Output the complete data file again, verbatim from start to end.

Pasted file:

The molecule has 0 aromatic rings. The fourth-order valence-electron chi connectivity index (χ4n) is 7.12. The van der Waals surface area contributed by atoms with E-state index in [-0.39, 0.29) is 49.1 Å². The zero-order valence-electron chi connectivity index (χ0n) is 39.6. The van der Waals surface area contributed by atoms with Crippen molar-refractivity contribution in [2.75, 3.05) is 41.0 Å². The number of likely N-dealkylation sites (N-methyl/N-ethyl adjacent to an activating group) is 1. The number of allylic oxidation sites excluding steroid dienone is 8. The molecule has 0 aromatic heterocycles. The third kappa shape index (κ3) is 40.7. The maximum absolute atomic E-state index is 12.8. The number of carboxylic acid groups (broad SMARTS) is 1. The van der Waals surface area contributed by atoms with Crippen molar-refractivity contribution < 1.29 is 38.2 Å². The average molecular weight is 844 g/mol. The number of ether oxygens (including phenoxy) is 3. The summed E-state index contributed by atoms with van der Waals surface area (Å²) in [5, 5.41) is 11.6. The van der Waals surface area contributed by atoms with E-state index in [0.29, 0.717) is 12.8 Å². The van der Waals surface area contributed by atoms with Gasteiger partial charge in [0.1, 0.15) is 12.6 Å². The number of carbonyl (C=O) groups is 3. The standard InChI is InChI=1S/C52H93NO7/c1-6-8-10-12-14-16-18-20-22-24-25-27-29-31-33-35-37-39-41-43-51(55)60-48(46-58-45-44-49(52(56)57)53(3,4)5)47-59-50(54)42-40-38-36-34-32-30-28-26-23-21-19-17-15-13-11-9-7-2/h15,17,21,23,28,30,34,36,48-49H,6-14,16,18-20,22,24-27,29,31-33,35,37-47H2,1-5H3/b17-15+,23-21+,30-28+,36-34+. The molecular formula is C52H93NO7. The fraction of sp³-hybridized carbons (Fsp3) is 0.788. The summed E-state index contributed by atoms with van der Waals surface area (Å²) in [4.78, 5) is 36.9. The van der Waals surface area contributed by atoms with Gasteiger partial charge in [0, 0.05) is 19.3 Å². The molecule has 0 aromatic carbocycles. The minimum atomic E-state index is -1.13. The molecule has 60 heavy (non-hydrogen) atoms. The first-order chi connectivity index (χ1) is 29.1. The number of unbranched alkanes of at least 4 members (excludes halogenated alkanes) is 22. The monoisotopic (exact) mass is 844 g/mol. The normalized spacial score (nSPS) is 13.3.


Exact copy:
The molecule has 0 aromatic rings. The fourth-order valence-electron chi connectivity index (χ4n) is 7.12. The van der Waals surface area contributed by atoms with E-state index in [-0.39, 0.29) is 49.1 Å². The zero-order valence-electron chi connectivity index (χ0n) is 39.6. The van der Waals surface area contributed by atoms with Crippen molar-refractivity contribution in [2.75, 3.05) is 41.0 Å². The number of likely N-dealkylation sites (N-methyl/N-ethyl adjacent to an activating group) is 1. The number of allylic oxidation sites excluding steroid dienone is 8. The molecule has 0 aromatic heterocycles. The third kappa shape index (κ3) is 40.7. The maximum absolute atomic E-state index is 12.8. The number of carboxylic acid groups (broad SMARTS) is 1. The van der Waals surface area contributed by atoms with Crippen molar-refractivity contribution < 1.29 is 38.2 Å². The average molecular weight is 844 g/mol. The number of ether oxygens (including phenoxy) is 3. The summed E-state index contributed by atoms with van der Waals surface area (Å²) in [5, 5.41) is 11.6. The van der Waals surface area contributed by atoms with E-state index in [0.29, 0.717) is 12.8 Å². The van der Waals surface area contributed by atoms with Gasteiger partial charge in [0.1, 0.15) is 12.6 Å². The number of carbonyl (C=O) groups is 3. The standard InChI is InChI=1S/C52H93NO7/c1-6-8-10-12-14-16-18-20-22-24-25-27-29-31-33-35-37-39-41-43-51(55)60-48(46-58-45-44-49(52(56)57)53(3,4)5)47-59-50(54)42-40-38-36-34-32-30-28-26-23-21-19-17-15-13-11-9-7-2/h15,17,21,23,28,30,34,36,48-49H,6-14,16,18-20,22,24-27,29,31-33,35,37-47H2,1-5H3/b17-15+,23-21+,30-28+,36-34+. The molecular formula is C52H93NO7. The fraction of sp³-hybridized carbons (Fsp3) is 0.788. The summed E-state index contributed by atoms with van der Waals surface area (Å²) in [4.78, 5) is 36.9. The van der Waals surface area contributed by atoms with Gasteiger partial charge in [0, 0.05) is 19.3 Å². The molecule has 0 aromatic carbocycles. The minimum atomic E-state index is -1.13. The molecule has 60 heavy (non-hydrogen) atoms. The first-order chi connectivity index (χ1) is 29.1. The number of unbranched alkanes of at least 4 members (excludes halogenated alkanes) is 22. The monoisotopic (exact) mass is 844 g/mol. The normalized spacial score (nSPS) is 13.3.